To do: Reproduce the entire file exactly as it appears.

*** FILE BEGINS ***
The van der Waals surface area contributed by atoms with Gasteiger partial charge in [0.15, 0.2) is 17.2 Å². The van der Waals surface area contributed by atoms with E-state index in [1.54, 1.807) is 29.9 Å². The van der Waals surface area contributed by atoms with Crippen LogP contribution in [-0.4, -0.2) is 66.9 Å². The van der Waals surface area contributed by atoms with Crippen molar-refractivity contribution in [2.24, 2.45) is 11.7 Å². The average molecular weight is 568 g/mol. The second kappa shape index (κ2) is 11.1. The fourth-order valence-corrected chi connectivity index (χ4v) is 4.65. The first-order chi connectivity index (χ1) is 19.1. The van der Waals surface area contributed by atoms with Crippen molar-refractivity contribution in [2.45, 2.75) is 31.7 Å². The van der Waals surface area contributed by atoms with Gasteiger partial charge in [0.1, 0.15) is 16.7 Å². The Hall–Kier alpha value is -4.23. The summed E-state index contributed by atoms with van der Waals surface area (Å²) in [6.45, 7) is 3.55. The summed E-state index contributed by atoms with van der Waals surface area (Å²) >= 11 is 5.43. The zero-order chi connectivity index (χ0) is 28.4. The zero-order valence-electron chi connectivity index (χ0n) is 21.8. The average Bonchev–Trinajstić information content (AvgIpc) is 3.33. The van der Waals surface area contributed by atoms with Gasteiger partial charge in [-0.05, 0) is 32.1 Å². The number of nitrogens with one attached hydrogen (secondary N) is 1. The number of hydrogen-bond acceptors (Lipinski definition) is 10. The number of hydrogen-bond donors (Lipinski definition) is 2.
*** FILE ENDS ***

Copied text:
The van der Waals surface area contributed by atoms with Gasteiger partial charge in [0.15, 0.2) is 17.2 Å². The van der Waals surface area contributed by atoms with E-state index in [1.54, 1.807) is 29.9 Å². The van der Waals surface area contributed by atoms with Crippen LogP contribution in [-0.4, -0.2) is 66.9 Å². The van der Waals surface area contributed by atoms with Crippen molar-refractivity contribution in [2.24, 2.45) is 11.7 Å². The average molecular weight is 568 g/mol. The second kappa shape index (κ2) is 11.1. The fourth-order valence-corrected chi connectivity index (χ4v) is 4.65. The first-order chi connectivity index (χ1) is 19.1. The van der Waals surface area contributed by atoms with Crippen molar-refractivity contribution in [2.45, 2.75) is 31.7 Å². The van der Waals surface area contributed by atoms with Gasteiger partial charge in [0.1, 0.15) is 16.7 Å². The Hall–Kier alpha value is -4.23. The summed E-state index contributed by atoms with van der Waals surface area (Å²) in [6.45, 7) is 3.55. The summed E-state index contributed by atoms with van der Waals surface area (Å²) >= 11 is 5.43. The zero-order chi connectivity index (χ0) is 28.4. The zero-order valence-electron chi connectivity index (χ0n) is 21.8. The average Bonchev–Trinajstić information content (AvgIpc) is 3.33. The van der Waals surface area contributed by atoms with Gasteiger partial charge in [-0.05, 0) is 32.1 Å². The number of nitrogens with one attached hydrogen (secondary N) is 1. The number of hydrogen-bond acceptors (Lipinski definition) is 10. The number of hydrogen-bond donors (Lipinski definition) is 2.